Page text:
Help Us Create the Next Great Place on Campus!

Take our survey!In Fall 2016, a new Learning Commons will open in Richter Library. Among other things, it will bring together Library and academic service groups to provide more convenient, enhanced, and integrated services. We aspire to create a place that supports the entire University of Miami community in their research, work, and learning activities.

As part of the planning process we would like to hear from our community. Please take a moment to fill out the survey at It will take approximately 5-8 minutes of your time. Not all questions are required.

All respondents are eligible to win one of five $15 Starbucks gift cards. If you are interested, you will be prompted at the end of the survey to enter your contact information.

Take the survey now.

If you have any questions about the survey, please contact brightspot strategy, who is consulting with us on a multi-stage design process:

Thank you in advance for your input in this very important endeavor!

Reading Days & Finals Update

We’re here for you throughout the year, and especially during reading days and finals! Whether you’re on the Coral Gables or Rosenstiel campus, you can find quiet study spaces and research assistance in all of the following libraries. View our hours before stopping by, and be sure to let us know if you need anything.


Coral Gables Campus

Otto G. Richter Library

School of Architecture
Paul Buisson Architecture Library

Frost School of Music
Marta and Austin Weeks Music Library


Rosenstiel Campus
Rosenstiel School of Marine and Atmospheric Science Library

CHC Archivist Natalie Baur Receives Fulbright-Garcia Robles Award

Natalie BaurNatalie Baur has received a Fulbright-García Robles award to work on digital preservation research with Dr. Juan Voutssás at the Instituto de Investigaciones Bibliotecológicas y de la Información (Library Science and Information Research Center) at the Universidad Nacional Autónoma de México (National Autonomous University of Mexico).  Natalie will be exploring the challenges that the digital age presents to libraries and archives in a global context and developing possibilities for working with colleagues in Latin America on these issues.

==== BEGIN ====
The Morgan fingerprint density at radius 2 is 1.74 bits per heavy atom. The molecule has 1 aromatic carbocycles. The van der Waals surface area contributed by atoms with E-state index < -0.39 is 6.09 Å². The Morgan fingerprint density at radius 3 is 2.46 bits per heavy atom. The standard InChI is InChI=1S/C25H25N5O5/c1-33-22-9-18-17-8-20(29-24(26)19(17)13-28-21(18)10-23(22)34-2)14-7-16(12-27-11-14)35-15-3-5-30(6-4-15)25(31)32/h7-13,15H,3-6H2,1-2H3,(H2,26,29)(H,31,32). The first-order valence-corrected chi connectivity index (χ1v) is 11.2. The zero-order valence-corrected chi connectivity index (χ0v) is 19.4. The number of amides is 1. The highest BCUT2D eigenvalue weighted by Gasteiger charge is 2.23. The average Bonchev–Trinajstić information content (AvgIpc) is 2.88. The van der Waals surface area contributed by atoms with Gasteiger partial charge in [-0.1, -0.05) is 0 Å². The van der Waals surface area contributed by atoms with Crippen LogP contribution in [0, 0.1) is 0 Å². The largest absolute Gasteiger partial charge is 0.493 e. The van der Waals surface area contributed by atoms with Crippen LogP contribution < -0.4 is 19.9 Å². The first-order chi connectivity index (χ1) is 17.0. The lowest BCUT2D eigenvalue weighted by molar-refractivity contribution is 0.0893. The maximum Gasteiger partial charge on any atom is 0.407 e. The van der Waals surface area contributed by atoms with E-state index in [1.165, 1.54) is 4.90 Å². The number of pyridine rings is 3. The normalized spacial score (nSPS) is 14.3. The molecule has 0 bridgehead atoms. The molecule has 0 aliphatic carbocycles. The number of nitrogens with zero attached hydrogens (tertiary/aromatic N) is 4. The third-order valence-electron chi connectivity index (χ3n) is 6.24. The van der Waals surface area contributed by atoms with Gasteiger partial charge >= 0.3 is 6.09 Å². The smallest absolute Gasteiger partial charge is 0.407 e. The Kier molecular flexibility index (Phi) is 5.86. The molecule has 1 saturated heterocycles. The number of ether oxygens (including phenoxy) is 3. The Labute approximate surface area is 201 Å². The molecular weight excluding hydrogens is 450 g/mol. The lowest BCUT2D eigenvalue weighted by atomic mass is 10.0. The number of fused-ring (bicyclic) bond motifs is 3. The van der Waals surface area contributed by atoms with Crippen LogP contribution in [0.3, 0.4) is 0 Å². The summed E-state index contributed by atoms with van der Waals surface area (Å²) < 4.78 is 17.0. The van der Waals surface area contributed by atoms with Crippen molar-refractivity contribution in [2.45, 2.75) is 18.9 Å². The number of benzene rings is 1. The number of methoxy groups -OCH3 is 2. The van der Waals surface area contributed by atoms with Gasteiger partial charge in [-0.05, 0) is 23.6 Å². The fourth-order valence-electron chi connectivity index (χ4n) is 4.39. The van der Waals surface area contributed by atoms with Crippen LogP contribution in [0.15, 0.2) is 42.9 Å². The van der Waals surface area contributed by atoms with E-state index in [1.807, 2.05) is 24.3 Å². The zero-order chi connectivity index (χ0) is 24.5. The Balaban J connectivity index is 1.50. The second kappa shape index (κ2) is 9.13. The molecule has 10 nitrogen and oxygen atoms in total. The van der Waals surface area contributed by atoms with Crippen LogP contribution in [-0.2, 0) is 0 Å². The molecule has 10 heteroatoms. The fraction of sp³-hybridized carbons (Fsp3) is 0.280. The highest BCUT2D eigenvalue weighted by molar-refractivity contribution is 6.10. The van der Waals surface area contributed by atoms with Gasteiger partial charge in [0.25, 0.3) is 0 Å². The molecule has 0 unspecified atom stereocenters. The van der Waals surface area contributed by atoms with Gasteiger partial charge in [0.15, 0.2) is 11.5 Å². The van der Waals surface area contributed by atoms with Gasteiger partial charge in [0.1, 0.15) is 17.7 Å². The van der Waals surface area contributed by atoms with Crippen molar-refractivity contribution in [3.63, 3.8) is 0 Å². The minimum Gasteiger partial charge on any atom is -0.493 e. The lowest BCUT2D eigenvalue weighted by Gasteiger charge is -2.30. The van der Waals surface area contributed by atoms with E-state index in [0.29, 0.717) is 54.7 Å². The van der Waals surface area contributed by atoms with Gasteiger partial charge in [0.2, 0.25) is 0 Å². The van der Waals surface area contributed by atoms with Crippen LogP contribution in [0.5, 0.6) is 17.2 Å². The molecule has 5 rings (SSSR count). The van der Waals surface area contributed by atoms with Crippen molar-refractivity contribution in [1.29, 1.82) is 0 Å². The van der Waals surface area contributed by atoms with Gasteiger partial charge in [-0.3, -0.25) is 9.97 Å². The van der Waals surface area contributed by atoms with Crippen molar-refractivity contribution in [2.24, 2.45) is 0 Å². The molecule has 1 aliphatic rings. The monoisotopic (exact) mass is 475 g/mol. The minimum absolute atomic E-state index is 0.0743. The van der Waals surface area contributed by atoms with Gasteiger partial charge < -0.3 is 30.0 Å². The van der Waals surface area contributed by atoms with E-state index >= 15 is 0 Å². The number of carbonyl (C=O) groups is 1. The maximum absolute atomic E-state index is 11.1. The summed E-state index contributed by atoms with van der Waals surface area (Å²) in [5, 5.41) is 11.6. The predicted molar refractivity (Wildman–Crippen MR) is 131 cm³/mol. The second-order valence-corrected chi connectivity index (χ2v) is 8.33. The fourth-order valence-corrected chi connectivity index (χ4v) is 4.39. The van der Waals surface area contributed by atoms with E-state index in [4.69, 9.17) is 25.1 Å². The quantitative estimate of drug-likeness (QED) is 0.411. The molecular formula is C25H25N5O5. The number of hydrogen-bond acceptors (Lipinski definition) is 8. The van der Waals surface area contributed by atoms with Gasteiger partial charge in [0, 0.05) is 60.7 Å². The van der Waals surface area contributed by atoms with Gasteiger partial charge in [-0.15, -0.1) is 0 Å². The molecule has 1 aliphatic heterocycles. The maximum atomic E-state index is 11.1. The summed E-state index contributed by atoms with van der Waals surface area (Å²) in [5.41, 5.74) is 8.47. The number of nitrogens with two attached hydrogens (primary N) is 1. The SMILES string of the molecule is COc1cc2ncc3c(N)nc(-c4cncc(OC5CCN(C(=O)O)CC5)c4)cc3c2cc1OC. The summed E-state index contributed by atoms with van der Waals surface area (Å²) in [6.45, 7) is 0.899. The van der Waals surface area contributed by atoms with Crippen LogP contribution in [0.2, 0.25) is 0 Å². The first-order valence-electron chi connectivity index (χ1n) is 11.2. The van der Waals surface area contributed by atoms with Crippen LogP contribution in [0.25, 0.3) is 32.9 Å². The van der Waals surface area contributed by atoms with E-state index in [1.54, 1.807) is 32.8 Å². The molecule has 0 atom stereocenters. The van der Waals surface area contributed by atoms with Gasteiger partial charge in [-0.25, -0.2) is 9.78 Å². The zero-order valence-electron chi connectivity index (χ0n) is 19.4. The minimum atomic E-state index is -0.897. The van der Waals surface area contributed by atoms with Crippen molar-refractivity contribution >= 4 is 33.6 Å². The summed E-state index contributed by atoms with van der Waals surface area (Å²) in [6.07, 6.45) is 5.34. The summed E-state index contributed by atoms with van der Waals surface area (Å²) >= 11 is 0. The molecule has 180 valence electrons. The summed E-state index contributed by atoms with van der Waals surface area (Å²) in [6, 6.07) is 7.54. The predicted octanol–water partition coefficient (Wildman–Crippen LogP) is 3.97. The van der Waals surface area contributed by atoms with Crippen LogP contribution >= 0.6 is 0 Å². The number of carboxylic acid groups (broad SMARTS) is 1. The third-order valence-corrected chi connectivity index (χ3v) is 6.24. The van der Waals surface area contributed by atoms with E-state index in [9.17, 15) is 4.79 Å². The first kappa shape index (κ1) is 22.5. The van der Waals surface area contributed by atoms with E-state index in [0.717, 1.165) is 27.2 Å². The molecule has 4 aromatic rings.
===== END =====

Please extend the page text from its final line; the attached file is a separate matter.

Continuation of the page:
Natalie joined the University of Miami Libraries in 2012 and serves as Archivist for the Cuban Heritage Collection. She has a Master of Library Science from the University of Maryland and a graduate degree in history and museum studies from the University of Delaware. Natalie is active in the Society of American Archivists, particularly its Latin American and Caribbean Cultural Heritage Archives Roundtable.

The Fulbright Program was established in 1946 under legislation introduced by then-Senator J. William Fulbright of Arkansas, the longtime chairman of the Senate Foreign Relations Committee who had a profound influence on America’s foreign policy. His vision for mutual understanding shaped the prestigious exchange program that bears his name. Sponsored by the U.S. Department of State’s Bureau of Educational and Cultural Affairs, it operates in over 155 countries worldwide and awards approximately 8,000 grants annually. The Fulbright-García Robles grants are awarded by the U.S.-Mexico Commission for Educational Exchange (COMEXUS) in support of fieldwork and research in areas of relevance to U.S.-Mexican relations.

Natalie will be on leave from September 2015 to May 2016. You can follow her on Twitter @nataliembaur.


Trial Now Available: Joanna Briggs Institute Database

Attention Nursing & Health Studies Students and Faculty:

A 30-day trial of the Joanna Briggs Institute database, open to the UM community, is now available through Tuesday, May 5.

The trial offers full access to the database, including the following resources:

  • Evidence based recommended practices
  • Evidence summaries
  • Best practice information sheets
  • Systematic reviews and systematic review protocols
  • Consumer information sheets
  • Technical reports